The Sea and Cake


Like many of their contemporaries in the second wave of Midwestern post-rock, The Sea and Cake stage a certain resistance to analysis. Hermetic of lyric and title, their musicianship characterised by excellence that stays firmly on the right side of irritating, they’re a group who have processed a range of incongruous sources to produce records which, while sonically accessible for the casual listener, manifest a certain indifference to more sustained interest. Even when displaying melodic intuition the vast majority of less highbrow, more successful indie rock acts would murder for, the music doesn’t seem to attach itself to contexts beyond the tautological, namely the frenetically incestuous Chicago scene emblematised by multi-tasking drummer John McEntire.

Runner, their ninth album proper, continues a recent The Sea and Cake trend by which the almost-showy rhythmic complexity of their early releases is left behind in favour of an attentiveness to melody and texture, but it also adheres to the group’s more longstanding tradition of ducking below a horizon of scrutiny. There’s not much that one can make stick here. Sure, there are influences to spot and, for the die-hards, some instances of astounding technical proficiency to comment on, but it’s very difficult to know how to make any of these songs mean. It’s almost as if they have a transparent pane across them, their potential implications observable but not available to touch-test.

However, this isn’t to Runner’s detriment. First track ‘On and On’ juggles beautifully blurred, hooky riffs with emotional detachment in a way that improves on the stateliness Sonic Youth seemed to have perfected over their last couple of albums. It’s emphatically not a piece of music you’d ever have expected this band to write had you caught them during the course of their jazzy nineties nascence, but is testament to how much a degree of simplification has improved them. Straight on its heels is ‘Harps’, which instantaneously enters the category of songs which might rightfully be described using the overworked epithet ‘yearning’. That it’s impossible to tell what it might be yearning for is, for what it’s worth, a strength.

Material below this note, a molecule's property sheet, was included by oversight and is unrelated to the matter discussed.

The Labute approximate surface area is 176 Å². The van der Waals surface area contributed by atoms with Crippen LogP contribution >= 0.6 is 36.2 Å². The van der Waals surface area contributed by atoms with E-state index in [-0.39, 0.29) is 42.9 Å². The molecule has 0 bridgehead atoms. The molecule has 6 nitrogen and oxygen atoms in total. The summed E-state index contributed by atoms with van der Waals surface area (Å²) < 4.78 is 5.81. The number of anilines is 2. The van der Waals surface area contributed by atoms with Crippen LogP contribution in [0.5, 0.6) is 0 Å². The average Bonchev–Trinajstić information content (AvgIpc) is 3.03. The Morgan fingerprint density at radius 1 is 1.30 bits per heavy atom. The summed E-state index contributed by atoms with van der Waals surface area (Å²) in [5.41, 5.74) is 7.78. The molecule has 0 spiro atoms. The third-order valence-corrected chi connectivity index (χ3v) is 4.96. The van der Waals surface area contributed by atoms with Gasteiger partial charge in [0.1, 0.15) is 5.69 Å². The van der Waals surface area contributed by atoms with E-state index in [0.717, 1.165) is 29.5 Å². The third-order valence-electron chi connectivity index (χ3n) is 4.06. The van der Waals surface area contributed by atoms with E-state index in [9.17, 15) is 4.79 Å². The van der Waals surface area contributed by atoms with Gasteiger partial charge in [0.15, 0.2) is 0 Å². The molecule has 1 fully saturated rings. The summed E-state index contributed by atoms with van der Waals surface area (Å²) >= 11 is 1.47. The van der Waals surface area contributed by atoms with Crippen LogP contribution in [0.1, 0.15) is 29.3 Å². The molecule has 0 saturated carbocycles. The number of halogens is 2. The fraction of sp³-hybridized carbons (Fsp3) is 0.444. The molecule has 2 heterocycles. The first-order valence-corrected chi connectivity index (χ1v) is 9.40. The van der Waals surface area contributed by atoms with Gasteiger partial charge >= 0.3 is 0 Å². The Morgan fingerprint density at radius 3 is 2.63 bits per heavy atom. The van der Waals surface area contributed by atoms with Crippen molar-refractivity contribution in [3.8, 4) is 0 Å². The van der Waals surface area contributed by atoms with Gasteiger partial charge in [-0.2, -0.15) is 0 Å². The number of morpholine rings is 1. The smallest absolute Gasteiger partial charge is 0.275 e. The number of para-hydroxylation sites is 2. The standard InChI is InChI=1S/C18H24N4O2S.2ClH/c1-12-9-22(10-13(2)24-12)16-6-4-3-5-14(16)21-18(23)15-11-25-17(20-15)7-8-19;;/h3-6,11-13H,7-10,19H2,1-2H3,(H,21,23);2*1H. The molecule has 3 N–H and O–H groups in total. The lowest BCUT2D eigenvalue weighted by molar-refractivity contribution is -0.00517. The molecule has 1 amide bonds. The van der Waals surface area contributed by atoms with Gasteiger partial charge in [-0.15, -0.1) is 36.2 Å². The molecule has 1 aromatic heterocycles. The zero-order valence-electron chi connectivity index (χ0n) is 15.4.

After the opening brace of songs, both genuinely excellent pieces of educated pop, there’s a subtle shift towards something more in keeping with the reputation of Midwestern bands for cerebral postmodernism. ‘A Mere’ seems to be quoting its unsettling chord structure from the recesses of a head shop’s record collection, although the precise source is anyone’s guess (my tip, for what it’s worth, is Bo Hansson’s insane 1972 Lord of the Rings concept album). Following this, ‘The Invitations’ swells at its midpoint from meandering electronics into a stretched out groove that approximates Neu! but also, and far more intriguingly, the best bits of Fleetwood Mac’s Tango in the Night, those compelling passages of autopilot bass and staccato guitar which forced ecstasy and the blackest despair to run along the same tracks.

McEntire and bassist Eric Claridge resume their Fleetwood & McVie act on ‘New Patterns’, which sets the album back on the right track after the detour of ‘Harbour Bridges’, a piece of acoustic whimsy that feels destined to soundtrack an Apple ad shot in Super-8. The latter is a strange lapse in focus, given that ‘New Patterns’ builds into something with real bite and is succeeded by the similarly spiky ‘Neighbours and Townships’, which is self-assured enough to lift the riff from Joy Division’s ‘Shadowplay’ while maintaining a poker face.

This ability to sew together the inclinations of identifiably disparate musical templates while (just about) retaining sonic coherence and resisting the temptation to ironise its influences makes Runner work. It’s an album which succeeds by virtue of elegance, and which knows a hell of a lot without ever seeming overly knowing. The Sea and Cake have, in the past, struck some as slightly sterile, but the poise and finish of this record deserve praise.

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